Can't Resist the Wrist | Gizmo engineers seem to have a forearm fetish. Phones, medical-info chips, prisoner IDs, traffic report terminals -- anything smaller than a microwave oven, they want to strap it to your wrist.

The latest entry is from Casio: a wristwatch with a built-in global positioning system (GPS). An eight-channel receiver can pick up signals from up to eight GPS satellites. Data is received from at least three GPS satellites to determine the location. A user's destination can be specified, and the watch graphically indicates the direction and distance to the destination. A single standard lithium battery provides up to 600 single readings, or 10 hours of automatic monitoring in which the reading is updated once per minute. It is suitable for hiking, fishing or any outdoor sport. It weighs 5.22 ounces with a screen size of 0.69 inches by 0.82 inches. It will hit the consumer market late this year. Additional information is available by contacting Casio Computer Co. Ltd. at 800/442-5707.

Palm Potential | What they're not strapping to your wrist, they're putting in the palm of your hand. MobileManager extends the capabilities of Microsoft Projects to 3Com's PalmPilot, and to palm-size PCs running Windows CE 2.0 developed by Microsoft.

"The idea is to allow project managers to use and edit their project plan while they are away from the desktop," said Ward Hitt, USDev's CEO and founder. It costs about $49.95. Additional information is available by contacting USDev at 703/986-9620.

Top Chopper | The Coast Guard is using the HV-609, a tilt-rotor aircraft designed to mix the speed of aturboprop airplane with the landing capability of a helicopter. The 609 hits speeds up to 275 knots and ranges to 750 nautical miles. It flies just fine over land, too. The aircraft seats up to nine people, and is suited to medical transportation, surveillance, training, etc. It requires two crew members, and the cabin measures 17.5 feet by 5 feet by 5 feet. No word yet on in-flight movies. Additional information is available by contacting Bell Helicopters at 817/280-2011.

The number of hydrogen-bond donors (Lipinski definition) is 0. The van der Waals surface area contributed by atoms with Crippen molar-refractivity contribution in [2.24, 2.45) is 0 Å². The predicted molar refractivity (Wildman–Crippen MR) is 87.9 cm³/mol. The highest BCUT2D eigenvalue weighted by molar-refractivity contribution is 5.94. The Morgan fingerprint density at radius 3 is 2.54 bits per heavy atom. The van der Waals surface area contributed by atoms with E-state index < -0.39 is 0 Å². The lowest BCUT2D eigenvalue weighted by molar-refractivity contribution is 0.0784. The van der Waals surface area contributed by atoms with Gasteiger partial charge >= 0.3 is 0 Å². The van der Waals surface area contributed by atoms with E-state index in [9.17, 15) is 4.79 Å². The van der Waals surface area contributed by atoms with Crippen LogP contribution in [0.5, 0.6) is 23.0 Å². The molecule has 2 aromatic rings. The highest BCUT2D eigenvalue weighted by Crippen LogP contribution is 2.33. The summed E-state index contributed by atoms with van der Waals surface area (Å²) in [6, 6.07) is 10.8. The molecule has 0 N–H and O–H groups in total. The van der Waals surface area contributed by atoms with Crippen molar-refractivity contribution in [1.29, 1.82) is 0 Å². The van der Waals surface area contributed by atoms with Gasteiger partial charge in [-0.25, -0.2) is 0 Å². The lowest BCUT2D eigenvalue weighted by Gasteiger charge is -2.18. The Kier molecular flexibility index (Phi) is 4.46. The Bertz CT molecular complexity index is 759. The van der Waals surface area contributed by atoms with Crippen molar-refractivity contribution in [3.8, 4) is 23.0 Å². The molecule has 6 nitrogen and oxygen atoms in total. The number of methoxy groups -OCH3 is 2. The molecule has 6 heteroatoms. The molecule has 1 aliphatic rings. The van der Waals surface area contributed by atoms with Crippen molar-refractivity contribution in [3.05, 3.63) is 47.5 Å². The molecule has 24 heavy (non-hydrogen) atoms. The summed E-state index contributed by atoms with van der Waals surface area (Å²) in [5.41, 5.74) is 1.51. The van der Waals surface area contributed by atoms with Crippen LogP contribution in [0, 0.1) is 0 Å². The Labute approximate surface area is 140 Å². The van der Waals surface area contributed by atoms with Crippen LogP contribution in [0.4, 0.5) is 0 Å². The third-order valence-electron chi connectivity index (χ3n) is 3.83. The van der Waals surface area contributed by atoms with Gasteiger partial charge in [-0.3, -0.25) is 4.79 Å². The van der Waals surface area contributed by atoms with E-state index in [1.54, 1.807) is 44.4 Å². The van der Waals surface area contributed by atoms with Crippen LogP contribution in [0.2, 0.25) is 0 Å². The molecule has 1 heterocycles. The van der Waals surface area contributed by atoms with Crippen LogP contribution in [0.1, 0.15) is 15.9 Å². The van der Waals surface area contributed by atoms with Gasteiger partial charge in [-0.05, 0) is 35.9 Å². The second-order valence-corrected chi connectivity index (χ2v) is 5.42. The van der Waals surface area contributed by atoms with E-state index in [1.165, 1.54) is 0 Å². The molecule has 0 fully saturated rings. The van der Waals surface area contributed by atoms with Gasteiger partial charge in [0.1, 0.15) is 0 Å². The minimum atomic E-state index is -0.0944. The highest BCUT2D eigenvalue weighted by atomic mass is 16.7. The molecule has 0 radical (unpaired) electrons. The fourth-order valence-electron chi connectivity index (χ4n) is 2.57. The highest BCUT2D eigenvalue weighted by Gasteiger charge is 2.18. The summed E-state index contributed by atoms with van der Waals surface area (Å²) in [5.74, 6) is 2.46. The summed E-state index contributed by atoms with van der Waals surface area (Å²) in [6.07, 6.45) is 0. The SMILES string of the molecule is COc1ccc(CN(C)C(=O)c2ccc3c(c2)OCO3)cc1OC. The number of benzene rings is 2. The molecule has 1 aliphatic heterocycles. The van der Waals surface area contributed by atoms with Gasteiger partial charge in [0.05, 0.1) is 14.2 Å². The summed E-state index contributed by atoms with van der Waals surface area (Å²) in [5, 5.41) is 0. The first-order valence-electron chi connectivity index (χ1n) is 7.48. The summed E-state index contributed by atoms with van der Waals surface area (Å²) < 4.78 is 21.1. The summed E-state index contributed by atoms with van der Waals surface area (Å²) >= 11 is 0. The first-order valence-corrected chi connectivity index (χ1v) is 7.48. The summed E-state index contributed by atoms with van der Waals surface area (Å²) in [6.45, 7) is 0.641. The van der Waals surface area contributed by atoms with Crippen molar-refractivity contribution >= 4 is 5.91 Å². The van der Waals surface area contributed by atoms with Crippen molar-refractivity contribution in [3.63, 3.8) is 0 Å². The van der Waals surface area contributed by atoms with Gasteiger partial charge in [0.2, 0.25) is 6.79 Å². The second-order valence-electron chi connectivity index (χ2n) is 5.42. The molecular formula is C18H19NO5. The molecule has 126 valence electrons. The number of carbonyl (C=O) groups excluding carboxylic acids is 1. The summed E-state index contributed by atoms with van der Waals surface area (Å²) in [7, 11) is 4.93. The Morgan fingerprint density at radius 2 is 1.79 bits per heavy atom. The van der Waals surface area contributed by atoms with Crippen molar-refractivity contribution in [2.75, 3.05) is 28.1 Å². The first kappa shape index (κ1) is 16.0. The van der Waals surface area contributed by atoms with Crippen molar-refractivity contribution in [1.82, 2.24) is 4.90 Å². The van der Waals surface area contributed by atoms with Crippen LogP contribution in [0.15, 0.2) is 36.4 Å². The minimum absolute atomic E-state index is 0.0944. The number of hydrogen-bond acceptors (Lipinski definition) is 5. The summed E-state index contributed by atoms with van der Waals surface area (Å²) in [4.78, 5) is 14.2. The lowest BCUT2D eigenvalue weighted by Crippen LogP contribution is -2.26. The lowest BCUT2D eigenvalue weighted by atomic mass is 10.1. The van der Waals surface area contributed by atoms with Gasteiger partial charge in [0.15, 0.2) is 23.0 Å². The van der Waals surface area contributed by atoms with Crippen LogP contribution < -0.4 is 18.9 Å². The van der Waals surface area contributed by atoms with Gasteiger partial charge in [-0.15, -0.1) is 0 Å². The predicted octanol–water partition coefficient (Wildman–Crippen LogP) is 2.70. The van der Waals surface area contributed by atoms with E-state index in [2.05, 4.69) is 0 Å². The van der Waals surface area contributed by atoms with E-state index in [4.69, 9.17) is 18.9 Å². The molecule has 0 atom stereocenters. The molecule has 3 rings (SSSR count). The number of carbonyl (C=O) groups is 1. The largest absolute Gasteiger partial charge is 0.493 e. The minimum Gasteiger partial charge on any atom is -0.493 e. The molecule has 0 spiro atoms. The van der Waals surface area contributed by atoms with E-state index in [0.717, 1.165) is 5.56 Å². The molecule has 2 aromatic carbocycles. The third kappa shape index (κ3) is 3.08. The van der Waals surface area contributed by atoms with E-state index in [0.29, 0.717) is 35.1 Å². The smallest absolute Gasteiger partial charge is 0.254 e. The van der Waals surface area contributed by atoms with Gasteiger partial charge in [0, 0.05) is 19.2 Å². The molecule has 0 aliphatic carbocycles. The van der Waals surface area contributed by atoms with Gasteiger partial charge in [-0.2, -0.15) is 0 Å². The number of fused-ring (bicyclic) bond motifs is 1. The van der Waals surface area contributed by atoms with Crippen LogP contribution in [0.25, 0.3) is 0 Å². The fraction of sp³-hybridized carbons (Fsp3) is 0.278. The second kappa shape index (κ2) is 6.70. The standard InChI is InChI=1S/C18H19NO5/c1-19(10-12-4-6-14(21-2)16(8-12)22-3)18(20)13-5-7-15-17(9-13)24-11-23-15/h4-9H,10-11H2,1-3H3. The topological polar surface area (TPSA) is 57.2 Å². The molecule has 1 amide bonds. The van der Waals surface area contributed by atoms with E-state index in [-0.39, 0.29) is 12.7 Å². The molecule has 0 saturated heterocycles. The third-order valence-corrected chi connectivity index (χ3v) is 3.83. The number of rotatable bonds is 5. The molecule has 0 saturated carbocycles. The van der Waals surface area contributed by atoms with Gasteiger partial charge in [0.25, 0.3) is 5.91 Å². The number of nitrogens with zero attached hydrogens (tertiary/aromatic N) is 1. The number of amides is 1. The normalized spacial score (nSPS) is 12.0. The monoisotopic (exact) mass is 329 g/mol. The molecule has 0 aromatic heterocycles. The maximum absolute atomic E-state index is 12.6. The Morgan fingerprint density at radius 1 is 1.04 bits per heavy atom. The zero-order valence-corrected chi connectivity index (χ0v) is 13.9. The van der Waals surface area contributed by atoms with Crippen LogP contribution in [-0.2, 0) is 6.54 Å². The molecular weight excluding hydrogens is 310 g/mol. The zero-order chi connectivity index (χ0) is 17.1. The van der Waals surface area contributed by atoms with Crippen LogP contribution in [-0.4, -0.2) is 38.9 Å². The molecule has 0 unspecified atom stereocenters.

With This Ring, I Thee Pay | The iButton is a computer chip embedded in a 16mm stainless steel MicroCan, capable of holding a user's identification and storing cash value for small transactions, among many other tasks. The iButton can be attached to a badge, key chain or watch and is well-suited to a variety of portable applications -- interfacing with desktop, laptop and hand-held computers, as well as controlling access to buildings, vehicles, PCs and other pieces of equipment.

Information can be transferred between the iButton and other systems when the user simply touches the ring to a receptor or probe. Information is transferred at up to 142Kbps. Developed by Dallas Semiconductor, the iButton is shielded with a stainless steel cover and can withstand impact, moisture, dirt, cold and chemicals. Additional information is available by contacting Dallas Semiconductor at 972/371-4448.

Feeling in Your Gut | NASA, in cooperation with the Fetal Treatment Center at the University of California, San Francisco, is developing a "pill transmitter" capable of monitoring expectant mothers and their fetuses following corrective fetal surgery. The device can be implanted in a mother's womb and is capableof transmitting body temperature, blood pressure and other vital signs to physicians. It is one-third of an inch across and just over an inch long. As if that's not already too small to keep track of, NASA is planning to develop a smaller version that can be swallowed by astronauts to track their vital signs during space travel. Additional information is available online.

The Face is Familiar... | The Layered Biometrics Verification Security Server requires facial and vocal matches before access to a network is granted. The system features a camera and microphone and access is granted through matching of live biometric data